3. Pay attention to Marketplaces and Banks. In the early game, my fresh cities will do this build order: Settlers -> Granary -> Temple -> Settlers. The fifth build is either a Barracks or a Marketplace, depending on the terrain of the city and the current threat level. Once graduated out of Despotism, a good build order is: Settlers -> Temple -> Marketplace -> Granary -> Settlers. See how that works? Early on you need fast population to support a military to take possession of your homeland. Later, your Gold and Science are a surer path to world domination. In either case, the Marketplace comes as a very early build. As soon as a city is earning 6 gp per turn, they need a Bank.

    4. Mind your growth. Before having a Cathedral, a city should not grow faster than 1 or 2 wheatstalks per turn (aka single-growth or double-growth). If a city is at 6, redirect the people to build a Settler to knock the population back down to 5. One garrisoned unit and a Temple will keep a city quiet up to 6 population if you have the Oracle or Hanging Gardens. Don't outpace your capacity. Without Religion, 6 is your max, and 5 is more comfortable. When a city at 6 can't make a Settler, adjust the worker squares to put that 'burg at zero-growth.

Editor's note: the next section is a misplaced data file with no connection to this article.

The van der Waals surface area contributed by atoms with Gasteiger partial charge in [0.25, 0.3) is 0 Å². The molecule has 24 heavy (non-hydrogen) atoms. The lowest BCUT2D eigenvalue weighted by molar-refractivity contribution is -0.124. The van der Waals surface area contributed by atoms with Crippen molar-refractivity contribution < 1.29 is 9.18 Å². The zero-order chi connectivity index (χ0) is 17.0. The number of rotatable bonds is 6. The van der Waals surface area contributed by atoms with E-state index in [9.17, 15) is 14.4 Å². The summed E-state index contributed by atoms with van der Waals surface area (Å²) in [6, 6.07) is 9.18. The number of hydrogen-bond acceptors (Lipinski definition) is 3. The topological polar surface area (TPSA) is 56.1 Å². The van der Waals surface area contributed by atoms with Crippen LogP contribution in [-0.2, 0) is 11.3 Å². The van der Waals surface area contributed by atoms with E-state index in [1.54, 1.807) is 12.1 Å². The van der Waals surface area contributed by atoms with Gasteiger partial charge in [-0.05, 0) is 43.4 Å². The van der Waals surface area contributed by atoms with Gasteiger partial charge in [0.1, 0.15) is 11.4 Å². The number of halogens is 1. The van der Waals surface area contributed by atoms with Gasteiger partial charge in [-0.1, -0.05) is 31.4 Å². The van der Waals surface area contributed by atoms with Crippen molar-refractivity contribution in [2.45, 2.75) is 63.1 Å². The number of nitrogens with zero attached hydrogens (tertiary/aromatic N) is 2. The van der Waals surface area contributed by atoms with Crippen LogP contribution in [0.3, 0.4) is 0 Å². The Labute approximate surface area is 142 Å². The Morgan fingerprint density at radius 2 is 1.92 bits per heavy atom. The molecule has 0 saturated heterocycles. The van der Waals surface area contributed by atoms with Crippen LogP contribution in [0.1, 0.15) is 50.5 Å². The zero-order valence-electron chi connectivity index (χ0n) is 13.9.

5. Once you get Religion, feel free to adjust the rates however you need. With a Temple and Cathedral, no garrisoned city will go sour on you. The extra population a Cathedral enables (beyond 280,000) will earn you plenty of money, and luxuries, and knowledge. Use the burst of knowledge to get to Women's Suffrage, switch to a Democracy, and you will never have to worry about lack of money or unhappy people again.
  3. Mize

    Mize Warlord

    Jun 17, 2011
    To put it in more simple terms, allocate your trade properly. Explore your city (F1) and trade (F5) advisor menus to figure it out. F1 shows you a list of all of your cities and what their respective populations produce, food, shields and trade arrows. F5 is the trade advisor. That menu shows you the same list of cities, but here you can see exactly how your trade is being allocated, so you see how much money, science and luxury each city produces. There is also a balance calculation (how much you make and how much you spend on improvements), and a list of all your city improvements and what they cost you at the end of every turn. Negative balance, of course, means you'll be bleeding cash.